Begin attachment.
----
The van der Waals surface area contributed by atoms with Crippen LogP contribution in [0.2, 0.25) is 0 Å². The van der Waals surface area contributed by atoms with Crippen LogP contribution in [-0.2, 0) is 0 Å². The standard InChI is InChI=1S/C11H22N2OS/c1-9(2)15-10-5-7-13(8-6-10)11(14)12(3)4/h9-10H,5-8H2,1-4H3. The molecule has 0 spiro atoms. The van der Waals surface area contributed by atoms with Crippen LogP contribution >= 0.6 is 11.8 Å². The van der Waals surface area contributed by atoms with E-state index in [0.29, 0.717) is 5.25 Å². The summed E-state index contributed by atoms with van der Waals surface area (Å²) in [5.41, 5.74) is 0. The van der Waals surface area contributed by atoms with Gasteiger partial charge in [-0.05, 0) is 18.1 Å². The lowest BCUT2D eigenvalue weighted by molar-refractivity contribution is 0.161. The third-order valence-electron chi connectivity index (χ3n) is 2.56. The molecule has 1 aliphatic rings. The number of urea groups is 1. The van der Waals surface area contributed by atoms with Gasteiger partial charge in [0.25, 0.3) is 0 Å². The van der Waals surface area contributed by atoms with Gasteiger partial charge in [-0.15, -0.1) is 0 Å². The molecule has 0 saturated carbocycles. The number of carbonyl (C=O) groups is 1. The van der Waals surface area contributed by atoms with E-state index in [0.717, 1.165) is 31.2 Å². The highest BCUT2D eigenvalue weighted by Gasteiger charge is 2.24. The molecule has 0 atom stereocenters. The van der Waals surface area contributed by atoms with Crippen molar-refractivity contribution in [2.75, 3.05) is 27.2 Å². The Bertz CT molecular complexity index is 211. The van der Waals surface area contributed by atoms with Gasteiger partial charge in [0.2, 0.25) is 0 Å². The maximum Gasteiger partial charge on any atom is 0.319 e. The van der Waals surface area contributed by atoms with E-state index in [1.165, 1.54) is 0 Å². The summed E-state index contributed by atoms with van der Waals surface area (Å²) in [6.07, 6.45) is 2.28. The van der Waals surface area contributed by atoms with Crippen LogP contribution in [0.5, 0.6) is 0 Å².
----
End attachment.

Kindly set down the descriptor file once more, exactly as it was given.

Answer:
The van der Waals surface area contributed by atoms with Crippen LogP contribution in [0.2, 0.25) is 0 Å². The van der Waals surface area contributed by atoms with Crippen LogP contribution in [-0.2, 0) is 0 Å². The standard InChI is InChI=1S/C11H22N2OS/c1-9(2)15-10-5-7-13(8-6-10)11(14)12(3)4/h9-10H,5-8H2,1-4H3. The molecule has 0 spiro atoms. The van der Waals surface area contributed by atoms with Crippen LogP contribution >= 0.6 is 11.8 Å². The van der Waals surface area contributed by atoms with E-state index in [0.29, 0.717) is 5.25 Å². The summed E-state index contributed by atoms with van der Waals surface area (Å²) in [5.41, 5.74) is 0. The van der Waals surface area contributed by atoms with Gasteiger partial charge in [-0.05, 0) is 18.1 Å². The lowest BCUT2D eigenvalue weighted by molar-refractivity contribution is 0.161. The third-order valence-electron chi connectivity index (χ3n) is 2.56. The molecule has 1 aliphatic rings. The number of urea groups is 1. The van der Waals surface area contributed by atoms with Gasteiger partial charge in [0.25, 0.3) is 0 Å². The van der Waals surface area contributed by atoms with Gasteiger partial charge in [-0.15, -0.1) is 0 Å². The molecule has 0 saturated carbocycles. The number of carbonyl (C=O) groups is 1. The van der Waals surface area contributed by atoms with E-state index in [0.717, 1.165) is 31.2 Å². The highest BCUT2D eigenvalue weighted by Gasteiger charge is 2.24. The molecule has 0 atom stereocenters. The van der Waals surface area contributed by atoms with Crippen molar-refractivity contribution in [2.75, 3.05) is 27.2 Å². The Bertz CT molecular complexity index is 211. The van der Waals surface area contributed by atoms with Gasteiger partial charge in [0.2, 0.25) is 0 Å². The maximum Gasteiger partial charge on any atom is 0.319 e. The van der Waals surface area contributed by atoms with E-state index in [1.165, 1.54) is 0 Å². The summed E-state index contributed by atoms with van der Waals surface area (Å²) in [6.07, 6.45) is 2.28. The van der Waals surface area contributed by atoms with Crippen LogP contribution in [0.5, 0.6) is 0 Å².